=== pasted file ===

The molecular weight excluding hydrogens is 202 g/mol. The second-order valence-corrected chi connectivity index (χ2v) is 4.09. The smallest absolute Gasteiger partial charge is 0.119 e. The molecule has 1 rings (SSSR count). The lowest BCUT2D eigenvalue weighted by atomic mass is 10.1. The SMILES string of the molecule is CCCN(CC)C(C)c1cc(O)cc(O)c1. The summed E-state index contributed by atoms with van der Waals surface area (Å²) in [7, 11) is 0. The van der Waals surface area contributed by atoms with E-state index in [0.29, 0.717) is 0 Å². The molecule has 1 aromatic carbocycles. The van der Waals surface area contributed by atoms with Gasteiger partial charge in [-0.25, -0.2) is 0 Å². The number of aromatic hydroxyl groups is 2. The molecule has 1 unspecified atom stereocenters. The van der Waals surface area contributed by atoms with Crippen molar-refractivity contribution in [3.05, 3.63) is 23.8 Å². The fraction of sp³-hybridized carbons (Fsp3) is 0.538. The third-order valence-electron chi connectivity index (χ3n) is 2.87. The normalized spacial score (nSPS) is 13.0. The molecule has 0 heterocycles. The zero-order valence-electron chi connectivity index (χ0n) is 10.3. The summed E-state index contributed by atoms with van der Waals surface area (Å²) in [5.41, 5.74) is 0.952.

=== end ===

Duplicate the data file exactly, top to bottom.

The molecular weight excluding hydrogens is 202 g/mol. The second-order valence-corrected chi connectivity index (χ2v) is 4.09. The smallest absolute Gasteiger partial charge is 0.119 e. The molecule has 1 rings (SSSR count). The lowest BCUT2D eigenvalue weighted by atomic mass is 10.1. The SMILES string of the molecule is CCCN(CC)C(C)c1cc(O)cc(O)c1. The summed E-state index contributed by atoms with van der Waals surface area (Å²) in [7, 11) is 0. The van der Waals surface area contributed by atoms with E-state index in [0.29, 0.717) is 0 Å². The molecule has 1 aromatic carbocycles. The van der Waals surface area contributed by atoms with Gasteiger partial charge in [-0.25, -0.2) is 0 Å². The number of aromatic hydroxyl groups is 2. The molecule has 1 unspecified atom stereocenters. The van der Waals surface area contributed by atoms with Crippen molar-refractivity contribution in [3.05, 3.63) is 23.8 Å². The fraction of sp³-hybridized carbons (Fsp3) is 0.538. The third-order valence-electron chi connectivity index (χ3n) is 2.87. The normalized spacial score (nSPS) is 13.0. The molecule has 0 heterocycles. The zero-order valence-electron chi connectivity index (χ0n) is 10.3. The summed E-state index contributed by atoms with van der Waals surface area (Å²) in [5.41, 5.74) is 0.952.